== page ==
The preschool years!
Dress up and pretend play is part of a preschooler’s life! Kelsey and Kaitlyn getting ready for a “fancy” tea party we had with friends!
One of my favorite stages is preschool age, age 3 to 5. Those years in our house were full of imagination, dolls, trains, budding friendships, energy, and questions! Preschoolers can now run, jump, climb, and pedal a bike. They no longer “toddle”! Tumbling and outdoor playgrounds are favorites. Fine motor control is becoming more defined. They are starting to cut with scissors, hold pencils like an adult, and string beads. Blocks, Legos and other construction materials are a favorite along with anything to role play like dress up clothes and dolls.
The preschooler’s mind is like a sponge. Have you ever spent the afternoon with a curious preschooler? Learn to answer the question “Why?” I know I bought a book about how things work to try to keep up with my son when he was 5! A preschool aged child looks at the world with imaginative eyes, and has very magical thinking. Sometimes they tell “stories” and it is difficult for them to tell the difference between what is “real” and what is “pretend”. Be prepared for some “tall” tales.
Board games are fun at this age, but at 4 and 5 children can have a very difficult time if they don’t win. They are not very good sports! It is important to play games and talk about the feeling of losing and winning. A preschooler’s vocabulary will be quite large, and often they will sound much more adult than their emotions are. They are verbal and bossy!
Such a fun age. Children at this age will embrace the world around them and want to do it all. Have fun doing all the “kid” activities in your community and watching your child start to form real friendships. Here are a few milestones you should be seeing in your 4 to 5-year-old child as they prepare to enter kindergarten in the near future!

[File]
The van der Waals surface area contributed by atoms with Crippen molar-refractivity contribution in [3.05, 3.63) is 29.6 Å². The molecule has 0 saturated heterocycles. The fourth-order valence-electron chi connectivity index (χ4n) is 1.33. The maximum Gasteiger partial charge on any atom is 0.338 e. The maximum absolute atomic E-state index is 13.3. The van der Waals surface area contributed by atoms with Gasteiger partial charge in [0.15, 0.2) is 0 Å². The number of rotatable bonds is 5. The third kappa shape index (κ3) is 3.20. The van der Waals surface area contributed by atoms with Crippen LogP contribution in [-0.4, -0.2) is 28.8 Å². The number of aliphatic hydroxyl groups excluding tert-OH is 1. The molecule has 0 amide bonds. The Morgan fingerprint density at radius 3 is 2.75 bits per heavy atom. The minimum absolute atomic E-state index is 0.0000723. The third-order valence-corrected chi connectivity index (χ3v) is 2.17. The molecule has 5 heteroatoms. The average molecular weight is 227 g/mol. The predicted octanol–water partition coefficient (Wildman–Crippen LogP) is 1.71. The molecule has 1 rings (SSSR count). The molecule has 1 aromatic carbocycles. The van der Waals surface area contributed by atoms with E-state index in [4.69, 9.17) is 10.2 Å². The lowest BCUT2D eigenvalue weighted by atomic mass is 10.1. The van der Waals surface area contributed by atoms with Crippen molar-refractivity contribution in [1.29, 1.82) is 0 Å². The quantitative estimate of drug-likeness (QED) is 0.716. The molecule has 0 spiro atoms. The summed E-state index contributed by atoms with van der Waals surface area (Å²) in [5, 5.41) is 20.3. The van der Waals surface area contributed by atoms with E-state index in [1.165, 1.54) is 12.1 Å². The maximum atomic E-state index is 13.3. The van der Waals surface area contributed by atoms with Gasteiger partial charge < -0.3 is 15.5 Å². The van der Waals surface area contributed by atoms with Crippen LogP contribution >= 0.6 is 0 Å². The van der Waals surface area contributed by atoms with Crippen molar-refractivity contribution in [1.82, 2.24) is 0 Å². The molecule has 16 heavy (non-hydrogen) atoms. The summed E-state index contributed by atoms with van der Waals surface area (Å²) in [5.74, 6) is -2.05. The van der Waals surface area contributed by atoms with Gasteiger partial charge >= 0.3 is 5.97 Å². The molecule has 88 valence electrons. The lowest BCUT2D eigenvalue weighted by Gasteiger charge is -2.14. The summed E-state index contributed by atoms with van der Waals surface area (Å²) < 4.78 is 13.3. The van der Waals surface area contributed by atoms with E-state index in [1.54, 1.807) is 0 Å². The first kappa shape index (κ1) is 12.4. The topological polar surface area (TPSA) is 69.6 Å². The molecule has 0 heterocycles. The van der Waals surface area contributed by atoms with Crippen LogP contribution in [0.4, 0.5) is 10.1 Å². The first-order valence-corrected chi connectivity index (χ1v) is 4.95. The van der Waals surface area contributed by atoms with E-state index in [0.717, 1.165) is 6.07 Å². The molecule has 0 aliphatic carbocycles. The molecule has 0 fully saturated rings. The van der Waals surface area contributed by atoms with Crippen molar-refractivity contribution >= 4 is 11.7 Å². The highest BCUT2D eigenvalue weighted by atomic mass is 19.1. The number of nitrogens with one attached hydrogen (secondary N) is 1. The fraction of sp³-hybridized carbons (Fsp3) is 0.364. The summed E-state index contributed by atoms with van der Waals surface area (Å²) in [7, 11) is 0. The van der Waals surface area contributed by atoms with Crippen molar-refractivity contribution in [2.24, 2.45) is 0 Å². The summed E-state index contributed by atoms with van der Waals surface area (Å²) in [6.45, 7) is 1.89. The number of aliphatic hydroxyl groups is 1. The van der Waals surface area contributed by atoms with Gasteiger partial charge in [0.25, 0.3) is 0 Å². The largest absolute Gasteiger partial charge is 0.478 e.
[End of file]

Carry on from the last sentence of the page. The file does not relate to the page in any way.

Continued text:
Large motor skills for a 4-year-old
- Stands on tip toes
- Walks up and down stairs using alternating feet
- Kicks a ball
- Rides a tricycle
- Stands on one foot for at least 5 seconds
Large motor skills for a 5-year-old
- Throws a ball overhand
- Catches a bounced ball most of the time
- Kicks a ball forward well
- Hops on one foot
- Stands on one foot for at least 10 seconds
- Skip with alternating feet
- May learn to ride a two-wheel bike
Fine motor skills for a 4 and 5-year-old
- Cuts a straight line with scissors
- Turns the pages in a book one at a time
- Uses eating utensils well
- Begins to copy capital letters and shapes
- Draws a 4 to 5 part person
- Can button and dress self
- Can learn to tie at 5
- Can build a tower of 6 to 9 blocks
- Can string beads and lace “sewing cards”
Language skills for a 4 and 5-year-old
- Answers simple questions
- Asks questions
- Speaks clearly enough that strangers can understand
- Speaks in complete sentences
- Beginning to use adjectives, pronouns, and prepositions
- Can say first and last name
- At 5 should be learning address
Social skills for a 4 and 5-year-old
- Becomes more social, may have a “best friend”
- Starts to play more with the same gender
- Will play cooperatively
- Can be very bossy
- Will take turns and share with some encouragement
- Starts to develop empathy for others
- Not ready for competitive play, hates to lose
- Learning rules of games
- Likes group pretend play, will play “house”
- Likes dramatic play with dolls, puppets, and figurines
Intellectual skills for a 4 and 5-year-old
- Can name at least 4 colors
- Can identify some numbers, letters, and shapes
- Is able to count items
- Can sort items using several characteristics like color, shape, or purpose